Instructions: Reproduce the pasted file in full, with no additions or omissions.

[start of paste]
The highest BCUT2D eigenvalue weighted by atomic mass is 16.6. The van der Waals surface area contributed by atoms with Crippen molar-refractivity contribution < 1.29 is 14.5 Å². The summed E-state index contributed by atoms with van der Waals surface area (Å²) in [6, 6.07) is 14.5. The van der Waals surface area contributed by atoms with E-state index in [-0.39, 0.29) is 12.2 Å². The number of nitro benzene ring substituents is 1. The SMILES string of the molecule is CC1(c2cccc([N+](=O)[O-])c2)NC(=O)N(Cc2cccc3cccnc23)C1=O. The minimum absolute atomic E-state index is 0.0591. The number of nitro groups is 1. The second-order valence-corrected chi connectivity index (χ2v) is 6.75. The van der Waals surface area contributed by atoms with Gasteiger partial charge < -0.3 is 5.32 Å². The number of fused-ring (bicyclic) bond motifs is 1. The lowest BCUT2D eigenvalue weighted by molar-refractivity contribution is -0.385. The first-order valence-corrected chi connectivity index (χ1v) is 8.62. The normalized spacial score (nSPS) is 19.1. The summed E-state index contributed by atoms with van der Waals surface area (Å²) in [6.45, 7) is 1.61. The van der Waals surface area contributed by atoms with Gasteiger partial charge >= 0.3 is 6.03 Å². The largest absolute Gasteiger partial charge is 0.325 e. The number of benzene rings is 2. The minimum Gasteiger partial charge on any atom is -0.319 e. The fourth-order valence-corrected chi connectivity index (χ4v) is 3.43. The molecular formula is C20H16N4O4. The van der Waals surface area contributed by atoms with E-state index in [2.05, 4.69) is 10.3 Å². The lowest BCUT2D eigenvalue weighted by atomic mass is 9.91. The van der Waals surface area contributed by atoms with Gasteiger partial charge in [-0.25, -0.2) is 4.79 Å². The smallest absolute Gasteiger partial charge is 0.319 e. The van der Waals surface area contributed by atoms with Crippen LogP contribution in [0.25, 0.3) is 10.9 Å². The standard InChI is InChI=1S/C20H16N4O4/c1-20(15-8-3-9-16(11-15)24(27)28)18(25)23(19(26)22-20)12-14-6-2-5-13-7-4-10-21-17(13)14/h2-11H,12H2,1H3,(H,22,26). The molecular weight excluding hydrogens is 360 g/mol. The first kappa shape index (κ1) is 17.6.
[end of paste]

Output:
The highest BCUT2D eigenvalue weighted by atomic mass is 16.6. The van der Waals surface area contributed by atoms with Crippen molar-refractivity contribution < 1.29 is 14.5 Å². The summed E-state index contributed by atoms with van der Waals surface area (Å²) in [6, 6.07) is 14.5. The van der Waals surface area contributed by atoms with E-state index in [-0.39, 0.29) is 12.2 Å². The number of nitro benzene ring substituents is 1. The SMILES string of the molecule is CC1(c2cccc([N+](=O)[O-])c2)NC(=O)N(Cc2cccc3cccnc23)C1=O. The minimum absolute atomic E-state index is 0.0591. The number of nitro groups is 1. The second-order valence-corrected chi connectivity index (χ2v) is 6.75. The van der Waals surface area contributed by atoms with Gasteiger partial charge < -0.3 is 5.32 Å². The number of fused-ring (bicyclic) bond motifs is 1. The lowest BCUT2D eigenvalue weighted by molar-refractivity contribution is -0.385. The first-order valence-corrected chi connectivity index (χ1v) is 8.62. The normalized spacial score (nSPS) is 19.1. The summed E-state index contributed by atoms with van der Waals surface area (Å²) in [6.45, 7) is 1.61. The van der Waals surface area contributed by atoms with Gasteiger partial charge >= 0.3 is 6.03 Å². The largest absolute Gasteiger partial charge is 0.325 e. The number of benzene rings is 2. The minimum Gasteiger partial charge on any atom is -0.319 e. The fourth-order valence-corrected chi connectivity index (χ4v) is 3.43. The molecular formula is C20H16N4O4. The van der Waals surface area contributed by atoms with E-state index in [2.05, 4.69) is 10.3 Å². The lowest BCUT2D eigenvalue weighted by atomic mass is 9.91. The van der Waals surface area contributed by atoms with Gasteiger partial charge in [-0.25, -0.2) is 4.79 Å². The smallest absolute Gasteiger partial charge is 0.319 e. The van der Waals surface area contributed by atoms with Crippen LogP contribution in [0.25, 0.3) is 10.9 Å². The standard InChI is InChI=1S/C20H16N4O4/c1-20(15-8-3-9-16(11-15)24(27)28)18(25)23(19(26)22-20)12-14-6-2-5-13-7-4-10-21-17(13)14/h2-11H,12H2,1H3,(H,22,26). The molecular weight excluding hydrogens is 360 g/mol. The first kappa shape index (κ1) is 17.6.